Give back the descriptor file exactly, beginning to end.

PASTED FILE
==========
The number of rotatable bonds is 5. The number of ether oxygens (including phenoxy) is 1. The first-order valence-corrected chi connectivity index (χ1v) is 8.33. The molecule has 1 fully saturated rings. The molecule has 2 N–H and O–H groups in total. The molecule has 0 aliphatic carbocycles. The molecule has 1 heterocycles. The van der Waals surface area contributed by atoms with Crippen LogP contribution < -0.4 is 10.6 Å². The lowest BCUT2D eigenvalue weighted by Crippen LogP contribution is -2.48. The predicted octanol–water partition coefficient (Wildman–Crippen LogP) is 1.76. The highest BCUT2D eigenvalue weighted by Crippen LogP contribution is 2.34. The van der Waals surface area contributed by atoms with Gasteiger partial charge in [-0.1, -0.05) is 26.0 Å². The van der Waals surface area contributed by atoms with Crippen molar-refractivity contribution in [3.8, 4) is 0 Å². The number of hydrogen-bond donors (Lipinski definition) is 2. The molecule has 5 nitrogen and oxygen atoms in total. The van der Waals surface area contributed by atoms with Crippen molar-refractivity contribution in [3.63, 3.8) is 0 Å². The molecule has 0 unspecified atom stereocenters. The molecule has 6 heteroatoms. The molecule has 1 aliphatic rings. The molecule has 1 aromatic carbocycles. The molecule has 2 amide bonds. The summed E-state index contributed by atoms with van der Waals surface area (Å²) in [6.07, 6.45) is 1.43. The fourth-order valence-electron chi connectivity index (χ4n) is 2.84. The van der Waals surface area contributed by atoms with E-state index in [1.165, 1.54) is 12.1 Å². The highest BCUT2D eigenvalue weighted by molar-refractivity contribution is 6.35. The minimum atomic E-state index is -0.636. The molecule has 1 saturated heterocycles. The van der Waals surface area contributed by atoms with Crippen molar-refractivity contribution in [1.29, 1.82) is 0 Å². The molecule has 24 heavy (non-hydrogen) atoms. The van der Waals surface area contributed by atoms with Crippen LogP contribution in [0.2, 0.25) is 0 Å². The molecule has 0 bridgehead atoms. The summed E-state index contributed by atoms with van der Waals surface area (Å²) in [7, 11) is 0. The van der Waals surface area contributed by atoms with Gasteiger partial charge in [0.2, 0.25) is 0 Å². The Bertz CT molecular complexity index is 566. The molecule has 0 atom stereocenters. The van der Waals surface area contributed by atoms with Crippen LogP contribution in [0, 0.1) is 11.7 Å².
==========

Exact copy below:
The number of rotatable bonds is 5. The number of ether oxygens (including phenoxy) is 1. The first-order valence-corrected chi connectivity index (χ1v) is 8.33. The molecule has 1 fully saturated rings. The molecule has 2 N–H and O–H groups in total. The molecule has 0 aliphatic carbocycles. The molecule has 1 heterocycles. The van der Waals surface area contributed by atoms with Crippen LogP contribution < -0.4 is 10.6 Å². The lowest BCUT2D eigenvalue weighted by Crippen LogP contribution is -2.48. The predicted octanol–water partition coefficient (Wildman–Crippen LogP) is 1.76. The highest BCUT2D eigenvalue weighted by Crippen LogP contribution is 2.34. The van der Waals surface area contributed by atoms with Gasteiger partial charge in [-0.1, -0.05) is 26.0 Å². The van der Waals surface area contributed by atoms with Crippen molar-refractivity contribution in [3.8, 4) is 0 Å². The number of hydrogen-bond donors (Lipinski definition) is 2. The molecule has 5 nitrogen and oxygen atoms in total. The van der Waals surface area contributed by atoms with Crippen molar-refractivity contribution in [3.63, 3.8) is 0 Å². The molecule has 0 unspecified atom stereocenters. The molecule has 6 heteroatoms. The molecule has 1 aliphatic rings. The molecule has 1 aromatic carbocycles. The molecule has 2 amide bonds. The summed E-state index contributed by atoms with van der Waals surface area (Å²) in [6.07, 6.45) is 1.43. The fourth-order valence-electron chi connectivity index (χ4n) is 2.84. The van der Waals surface area contributed by atoms with E-state index in [1.165, 1.54) is 12.1 Å². The highest BCUT2D eigenvalue weighted by molar-refractivity contribution is 6.35. The minimum atomic E-state index is -0.636. The molecule has 1 saturated heterocycles. The van der Waals surface area contributed by atoms with Crippen molar-refractivity contribution in [1.29, 1.82) is 0 Å². The molecule has 24 heavy (non-hydrogen) atoms. The van der Waals surface area contributed by atoms with Crippen LogP contribution in [0.2, 0.25) is 0 Å². The molecule has 0 bridgehead atoms. The summed E-state index contributed by atoms with van der Waals surface area (Å²) in [7, 11) is 0. The van der Waals surface area contributed by atoms with Gasteiger partial charge in [0.2, 0.25) is 0 Å². The Bertz CT molecular complexity index is 566. The molecule has 0 atom stereocenters. The van der Waals surface area contributed by atoms with Crippen LogP contribution in [0, 0.1) is 11.7 Å².